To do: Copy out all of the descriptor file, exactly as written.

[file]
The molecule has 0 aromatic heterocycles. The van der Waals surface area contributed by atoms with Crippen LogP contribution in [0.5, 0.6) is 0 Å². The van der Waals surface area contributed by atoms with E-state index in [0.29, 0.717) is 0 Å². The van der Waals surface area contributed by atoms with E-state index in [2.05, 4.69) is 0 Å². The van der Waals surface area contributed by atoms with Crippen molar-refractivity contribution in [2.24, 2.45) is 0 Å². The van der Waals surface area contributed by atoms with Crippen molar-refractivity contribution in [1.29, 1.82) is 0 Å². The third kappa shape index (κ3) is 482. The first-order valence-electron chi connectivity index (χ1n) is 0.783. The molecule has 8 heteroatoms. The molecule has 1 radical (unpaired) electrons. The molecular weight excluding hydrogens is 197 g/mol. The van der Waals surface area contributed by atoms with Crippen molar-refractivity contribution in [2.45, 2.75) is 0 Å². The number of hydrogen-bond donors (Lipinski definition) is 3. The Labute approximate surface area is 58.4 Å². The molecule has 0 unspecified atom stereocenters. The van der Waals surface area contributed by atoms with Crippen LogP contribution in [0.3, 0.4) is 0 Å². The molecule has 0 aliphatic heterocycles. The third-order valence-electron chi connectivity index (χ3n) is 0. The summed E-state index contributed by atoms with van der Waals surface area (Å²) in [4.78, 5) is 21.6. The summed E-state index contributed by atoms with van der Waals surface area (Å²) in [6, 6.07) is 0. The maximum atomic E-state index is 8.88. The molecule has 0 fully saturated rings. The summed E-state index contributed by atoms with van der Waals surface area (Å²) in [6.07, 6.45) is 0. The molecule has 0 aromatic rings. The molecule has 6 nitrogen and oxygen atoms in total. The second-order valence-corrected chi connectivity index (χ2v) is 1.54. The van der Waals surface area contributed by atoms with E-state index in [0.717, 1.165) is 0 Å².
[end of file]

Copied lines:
The molecule has 0 aromatic heterocycles. The van der Waals surface area contributed by atoms with Crippen LogP contribution in [0.5, 0.6) is 0 Å². The van der Waals surface area contributed by atoms with E-state index in [0.29, 0.717) is 0 Å². The van der Waals surface area contributed by atoms with E-state index in [2.05, 4.69) is 0 Å². The van der Waals surface area contributed by atoms with Crippen molar-refractivity contribution in [2.24, 2.45) is 0 Å². The van der Waals surface area contributed by atoms with Crippen molar-refractivity contribution in [1.29, 1.82) is 0 Å². The third kappa shape index (κ3) is 482. The first-order valence-electron chi connectivity index (χ1n) is 0.783. The molecule has 8 heteroatoms. The molecule has 1 radical (unpaired) electrons. The molecular weight excluding hydrogens is 197 g/mol. The van der Waals surface area contributed by atoms with Crippen molar-refractivity contribution in [2.45, 2.75) is 0 Å². The number of hydrogen-bond donors (Lipinski definition) is 3. The Labute approximate surface area is 58.4 Å². The molecule has 0 unspecified atom stereocenters. The van der Waals surface area contributed by atoms with Crippen LogP contribution in [0.3, 0.4) is 0 Å². The molecule has 0 aliphatic heterocycles. The third-order valence-electron chi connectivity index (χ3n) is 0. The summed E-state index contributed by atoms with van der Waals surface area (Å²) in [4.78, 5) is 21.6. The summed E-state index contributed by atoms with van der Waals surface area (Å²) in [6, 6.07) is 0. The maximum atomic E-state index is 8.88. The molecule has 0 fully saturated rings. The summed E-state index contributed by atoms with van der Waals surface area (Å²) in [6.07, 6.45) is 0. The molecule has 0 aromatic rings. The molecule has 6 nitrogen and oxygen atoms in total. The second-order valence-corrected chi connectivity index (χ2v) is 1.54. The van der Waals surface area contributed by atoms with E-state index in [0.717, 1.165) is 0 Å².